The IVC filter litigation may be one of the largest mass product liability litigation’s of all time, with respect to the number of plaintiffs and payouts. This litigation puts the “complex” in complex litigation and the opportunity to interact with one of the leading attorneys in this case is invaluable.
Proton Pump Inhibitor Product Liability Litigation

Bryan Aylstock will present the emerging Proton Pump Inhibitor litigation. Bryan is currently serving as one of three coordinating Co-Lead Counsel members charged with overseeing five separate Multi-District Litigations (MDLs), involving the use of TVM products. Additionally, Bryan has served in leadership positions in the Zoloft product liability litigation, the Avandia product liability litigation, as well as other MDLs.

Bryan is an outstanding lawyer and arguably one of the best business minds in Mass Torts. The opportunity to get in on the ground floor of an emerging litigation with guidance from a tested Mass Tort gladiator is worth the trip to Fort Lauderdale.

 Risperdal Product Liability Litigation

Derek Braslow will be speaking about the Risperdal product liability litigation. Derek now serves as Liaison Counsel in the Risperdal litigation and has served in many Court-appointed leadership positions in other pharmaceutical litigations. He has been in leadership positions on many MDLs, including Co-Liaison Counsel Zimmer Durom Hip Cup, as well as leadership positions in the Levaquin product liability litigation and the Paxil suicide litigation.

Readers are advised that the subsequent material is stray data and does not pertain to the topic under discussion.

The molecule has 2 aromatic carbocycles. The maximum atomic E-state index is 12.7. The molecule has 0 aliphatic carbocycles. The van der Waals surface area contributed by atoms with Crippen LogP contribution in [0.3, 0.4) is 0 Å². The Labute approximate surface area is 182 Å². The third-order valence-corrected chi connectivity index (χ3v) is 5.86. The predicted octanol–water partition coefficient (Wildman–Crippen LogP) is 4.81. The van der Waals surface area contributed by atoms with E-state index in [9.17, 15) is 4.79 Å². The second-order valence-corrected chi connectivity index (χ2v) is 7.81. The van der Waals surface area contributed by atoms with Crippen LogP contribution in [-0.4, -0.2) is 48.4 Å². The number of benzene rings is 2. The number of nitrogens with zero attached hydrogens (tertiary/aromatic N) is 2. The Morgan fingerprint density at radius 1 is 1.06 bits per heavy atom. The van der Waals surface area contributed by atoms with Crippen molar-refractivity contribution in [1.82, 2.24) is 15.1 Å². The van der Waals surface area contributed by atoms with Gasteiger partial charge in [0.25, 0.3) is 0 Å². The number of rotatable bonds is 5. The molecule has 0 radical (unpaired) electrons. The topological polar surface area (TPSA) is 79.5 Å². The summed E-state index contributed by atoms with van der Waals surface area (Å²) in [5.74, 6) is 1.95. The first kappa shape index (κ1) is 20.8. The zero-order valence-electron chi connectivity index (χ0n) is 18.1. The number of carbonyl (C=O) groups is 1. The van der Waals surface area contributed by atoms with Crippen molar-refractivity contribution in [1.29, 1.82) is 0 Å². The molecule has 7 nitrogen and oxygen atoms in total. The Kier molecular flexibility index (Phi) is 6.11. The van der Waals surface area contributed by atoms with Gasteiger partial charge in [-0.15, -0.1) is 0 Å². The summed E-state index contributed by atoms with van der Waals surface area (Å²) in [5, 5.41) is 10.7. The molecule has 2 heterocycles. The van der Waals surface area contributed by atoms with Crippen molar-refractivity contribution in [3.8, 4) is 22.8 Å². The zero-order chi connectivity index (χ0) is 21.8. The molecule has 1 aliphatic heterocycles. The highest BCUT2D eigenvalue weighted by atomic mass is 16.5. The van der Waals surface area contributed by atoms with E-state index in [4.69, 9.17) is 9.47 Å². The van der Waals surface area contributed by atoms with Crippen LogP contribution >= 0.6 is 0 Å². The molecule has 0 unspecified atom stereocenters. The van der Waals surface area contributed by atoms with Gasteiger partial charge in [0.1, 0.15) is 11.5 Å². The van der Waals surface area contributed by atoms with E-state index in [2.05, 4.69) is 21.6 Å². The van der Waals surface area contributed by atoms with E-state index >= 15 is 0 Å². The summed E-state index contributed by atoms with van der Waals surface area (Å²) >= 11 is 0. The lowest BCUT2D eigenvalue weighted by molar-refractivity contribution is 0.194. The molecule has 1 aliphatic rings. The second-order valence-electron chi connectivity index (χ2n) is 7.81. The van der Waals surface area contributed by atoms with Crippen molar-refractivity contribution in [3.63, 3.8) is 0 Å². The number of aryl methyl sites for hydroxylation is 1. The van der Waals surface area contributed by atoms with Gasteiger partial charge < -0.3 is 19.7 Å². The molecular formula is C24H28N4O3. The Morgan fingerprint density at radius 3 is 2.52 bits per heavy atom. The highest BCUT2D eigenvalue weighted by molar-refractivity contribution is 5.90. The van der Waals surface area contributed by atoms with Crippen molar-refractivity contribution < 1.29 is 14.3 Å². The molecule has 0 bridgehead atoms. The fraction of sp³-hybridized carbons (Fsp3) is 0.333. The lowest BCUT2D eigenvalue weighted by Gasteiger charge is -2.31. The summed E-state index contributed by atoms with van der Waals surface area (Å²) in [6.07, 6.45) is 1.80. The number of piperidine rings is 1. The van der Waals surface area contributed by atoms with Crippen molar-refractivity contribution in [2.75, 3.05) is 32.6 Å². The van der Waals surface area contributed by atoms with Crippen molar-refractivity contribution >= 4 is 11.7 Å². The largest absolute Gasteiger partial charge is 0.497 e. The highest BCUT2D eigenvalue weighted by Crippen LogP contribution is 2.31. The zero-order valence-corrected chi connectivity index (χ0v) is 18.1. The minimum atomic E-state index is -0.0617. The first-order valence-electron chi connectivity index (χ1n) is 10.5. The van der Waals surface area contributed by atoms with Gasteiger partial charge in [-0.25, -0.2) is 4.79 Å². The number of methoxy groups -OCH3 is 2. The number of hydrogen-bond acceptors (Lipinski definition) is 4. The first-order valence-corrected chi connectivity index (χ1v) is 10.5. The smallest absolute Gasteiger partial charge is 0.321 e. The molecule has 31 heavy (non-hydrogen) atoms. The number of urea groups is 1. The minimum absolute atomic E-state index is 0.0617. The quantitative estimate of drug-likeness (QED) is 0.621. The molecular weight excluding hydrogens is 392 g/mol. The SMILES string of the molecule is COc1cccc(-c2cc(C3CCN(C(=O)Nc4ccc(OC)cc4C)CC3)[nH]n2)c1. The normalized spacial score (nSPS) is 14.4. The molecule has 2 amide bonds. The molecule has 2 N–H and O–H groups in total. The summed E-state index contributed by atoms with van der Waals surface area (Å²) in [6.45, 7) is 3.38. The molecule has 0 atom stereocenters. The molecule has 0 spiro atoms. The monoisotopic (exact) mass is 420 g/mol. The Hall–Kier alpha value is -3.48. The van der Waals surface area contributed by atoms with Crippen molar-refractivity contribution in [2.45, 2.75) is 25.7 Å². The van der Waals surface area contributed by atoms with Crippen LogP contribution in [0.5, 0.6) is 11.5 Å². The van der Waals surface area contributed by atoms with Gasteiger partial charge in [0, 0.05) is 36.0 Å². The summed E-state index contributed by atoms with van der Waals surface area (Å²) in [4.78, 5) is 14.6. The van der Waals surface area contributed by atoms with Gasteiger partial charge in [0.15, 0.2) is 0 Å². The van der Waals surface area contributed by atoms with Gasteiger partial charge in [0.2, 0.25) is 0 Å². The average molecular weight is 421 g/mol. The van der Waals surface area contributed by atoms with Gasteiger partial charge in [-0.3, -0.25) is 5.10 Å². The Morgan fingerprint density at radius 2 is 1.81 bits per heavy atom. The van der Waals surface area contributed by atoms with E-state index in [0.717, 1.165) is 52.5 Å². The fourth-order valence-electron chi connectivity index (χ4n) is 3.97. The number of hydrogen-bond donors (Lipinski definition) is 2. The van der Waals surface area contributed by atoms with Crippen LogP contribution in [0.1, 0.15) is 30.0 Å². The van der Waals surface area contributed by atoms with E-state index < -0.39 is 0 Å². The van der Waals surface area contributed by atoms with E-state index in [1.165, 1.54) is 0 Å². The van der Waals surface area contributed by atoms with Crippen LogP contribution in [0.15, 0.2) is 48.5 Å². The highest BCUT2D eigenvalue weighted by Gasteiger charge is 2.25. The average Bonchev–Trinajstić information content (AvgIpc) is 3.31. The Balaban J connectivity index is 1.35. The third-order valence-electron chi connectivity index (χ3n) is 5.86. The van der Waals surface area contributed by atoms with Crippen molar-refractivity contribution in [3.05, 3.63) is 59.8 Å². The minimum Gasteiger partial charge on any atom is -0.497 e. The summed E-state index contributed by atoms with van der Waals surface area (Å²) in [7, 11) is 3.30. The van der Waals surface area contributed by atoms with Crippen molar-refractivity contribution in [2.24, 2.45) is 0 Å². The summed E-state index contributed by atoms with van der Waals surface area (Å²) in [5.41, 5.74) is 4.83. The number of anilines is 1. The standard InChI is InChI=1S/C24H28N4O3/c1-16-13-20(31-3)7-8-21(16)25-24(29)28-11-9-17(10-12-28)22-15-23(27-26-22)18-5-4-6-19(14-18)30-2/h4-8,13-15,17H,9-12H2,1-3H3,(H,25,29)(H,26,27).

The Risperdal litigation is not a typical Mass Tort litigation. Derek’s insights on the Risperdal case will give knowledge and information that will be useful far beyond this single litigation.
 
Talcum Powder Product Liability Litigation
 
James Onder will be speaking on the subject of the Talcum Powder litigation. He is one of the lead attorneys in the City of Saint Louis consolidation, which has already produced multiple Jury verdicts exceeding fifty million dollars each.
James, and other members of his firm, have served as co-lead counsel and in various leadership positions on many MDLs. The opportunity to hear James speak about a difficult litigation, that he and his co-counsel firms managed to achieve massive jury awards in will be  an opportunity you won’t want  to miss.  
 
Xarelto Litigation
&
Stryker Hip Litigation “Life After the MDL”
 

Joseph Osborne will be speaking on the Stryker Hip Litigation, as well as other Hip Implant litigation. Long after other firms stopped accepting or seeking clients for the metal on metal hip implant litigations, Joseph continued to accept clients who were, and continue to be, injured by these defective products.He served in leadership positons on the Stryker Nexgen Knee MDL, the Biomet M2 Hip MDL, the Stryker Hip MDL, the American Medical System TVM MDL, as well as many other multidistrict litigations.

Joe also serves on the Science Committee in the Xarelto MDL and will be providing information about this litigation.
 
Taxotere, Onglyza and Fluoroquinolones